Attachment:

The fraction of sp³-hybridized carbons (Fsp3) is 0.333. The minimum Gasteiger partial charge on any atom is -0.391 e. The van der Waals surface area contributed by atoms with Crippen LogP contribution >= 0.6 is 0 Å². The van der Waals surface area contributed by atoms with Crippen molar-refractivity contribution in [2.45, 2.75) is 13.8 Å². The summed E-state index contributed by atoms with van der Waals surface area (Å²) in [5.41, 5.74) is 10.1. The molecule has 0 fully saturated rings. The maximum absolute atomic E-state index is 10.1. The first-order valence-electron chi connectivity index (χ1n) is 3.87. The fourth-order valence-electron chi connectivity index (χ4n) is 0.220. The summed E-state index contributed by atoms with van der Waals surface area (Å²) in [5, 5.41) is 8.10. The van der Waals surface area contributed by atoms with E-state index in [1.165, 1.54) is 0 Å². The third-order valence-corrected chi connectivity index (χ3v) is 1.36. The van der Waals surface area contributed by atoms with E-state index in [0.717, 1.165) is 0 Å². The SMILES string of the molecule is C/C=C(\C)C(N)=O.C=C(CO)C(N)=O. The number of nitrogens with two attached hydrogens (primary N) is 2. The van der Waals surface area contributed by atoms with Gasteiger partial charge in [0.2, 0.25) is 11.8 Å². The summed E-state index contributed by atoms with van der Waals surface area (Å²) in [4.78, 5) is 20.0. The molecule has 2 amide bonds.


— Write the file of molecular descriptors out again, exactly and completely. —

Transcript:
The fraction of sp³-hybridized carbons (Fsp3) is 0.333. The minimum Gasteiger partial charge on any atom is -0.391 e. The van der Waals surface area contributed by atoms with Crippen LogP contribution >= 0.6 is 0 Å². The van der Waals surface area contributed by atoms with Crippen molar-refractivity contribution in [2.45, 2.75) is 13.8 Å². The summed E-state index contributed by atoms with van der Waals surface area (Å²) in [5.41, 5.74) is 10.1. The molecule has 0 fully saturated rings. The maximum absolute atomic E-state index is 10.1. The first-order valence-electron chi connectivity index (χ1n) is 3.87. The fourth-order valence-electron chi connectivity index (χ4n) is 0.220. The summed E-state index contributed by atoms with van der Waals surface area (Å²) in [5, 5.41) is 8.10. The van der Waals surface area contributed by atoms with E-state index in [1.165, 1.54) is 0 Å². The third-order valence-corrected chi connectivity index (χ3v) is 1.36. The van der Waals surface area contributed by atoms with E-state index in [0.717, 1.165) is 0 Å². The SMILES string of the molecule is C/C=C(\C)C(N)=O.C=C(CO)C(N)=O. The number of nitrogens with two attached hydrogens (primary N) is 2. The van der Waals surface area contributed by atoms with Gasteiger partial charge in [0.2, 0.25) is 11.8 Å². The summed E-state index contributed by atoms with van der Waals surface area (Å²) in [4.78, 5) is 20.0. The molecule has 2 amide bonds.